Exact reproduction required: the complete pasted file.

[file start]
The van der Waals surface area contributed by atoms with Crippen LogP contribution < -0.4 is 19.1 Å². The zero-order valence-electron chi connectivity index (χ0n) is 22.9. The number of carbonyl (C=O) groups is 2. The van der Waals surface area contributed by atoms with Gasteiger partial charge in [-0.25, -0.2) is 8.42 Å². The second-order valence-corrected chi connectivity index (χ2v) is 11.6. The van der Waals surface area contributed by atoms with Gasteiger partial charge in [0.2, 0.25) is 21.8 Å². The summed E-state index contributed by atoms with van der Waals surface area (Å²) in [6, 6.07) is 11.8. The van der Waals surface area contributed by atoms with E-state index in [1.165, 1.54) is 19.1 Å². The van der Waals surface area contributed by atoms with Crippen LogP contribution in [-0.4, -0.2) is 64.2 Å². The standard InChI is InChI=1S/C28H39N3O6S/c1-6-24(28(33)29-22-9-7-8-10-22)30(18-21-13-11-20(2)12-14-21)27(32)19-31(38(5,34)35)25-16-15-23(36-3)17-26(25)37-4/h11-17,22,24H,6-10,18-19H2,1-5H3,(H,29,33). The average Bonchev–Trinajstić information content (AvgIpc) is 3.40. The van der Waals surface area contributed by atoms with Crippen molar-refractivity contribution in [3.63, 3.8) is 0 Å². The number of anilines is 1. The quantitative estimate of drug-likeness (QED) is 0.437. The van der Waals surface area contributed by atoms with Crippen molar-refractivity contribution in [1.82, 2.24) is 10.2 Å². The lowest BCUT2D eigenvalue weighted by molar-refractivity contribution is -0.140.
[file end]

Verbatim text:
The van der Waals surface area contributed by atoms with Crippen LogP contribution < -0.4 is 19.1 Å². The zero-order valence-electron chi connectivity index (χ0n) is 22.9. The number of carbonyl (C=O) groups is 2. The van der Waals surface area contributed by atoms with Gasteiger partial charge in [-0.25, -0.2) is 8.42 Å². The second-order valence-corrected chi connectivity index (χ2v) is 11.6. The van der Waals surface area contributed by atoms with Gasteiger partial charge in [0.2, 0.25) is 21.8 Å². The summed E-state index contributed by atoms with van der Waals surface area (Å²) in [6, 6.07) is 11.8. The van der Waals surface area contributed by atoms with E-state index in [1.165, 1.54) is 19.1 Å². The van der Waals surface area contributed by atoms with Crippen LogP contribution in [-0.4, -0.2) is 64.2 Å². The standard InChI is InChI=1S/C28H39N3O6S/c1-6-24(28(33)29-22-9-7-8-10-22)30(18-21-13-11-20(2)12-14-21)27(32)19-31(38(5,34)35)25-16-15-23(36-3)17-26(25)37-4/h11-17,22,24H,6-10,18-19H2,1-5H3,(H,29,33). The average Bonchev–Trinajstić information content (AvgIpc) is 3.40. The van der Waals surface area contributed by atoms with Crippen molar-refractivity contribution in [3.63, 3.8) is 0 Å². The number of anilines is 1. The quantitative estimate of drug-likeness (QED) is 0.437. The van der Waals surface area contributed by atoms with Crippen molar-refractivity contribution in [1.82, 2.24) is 10.2 Å². The lowest BCUT2D eigenvalue weighted by molar-refractivity contribution is -0.140.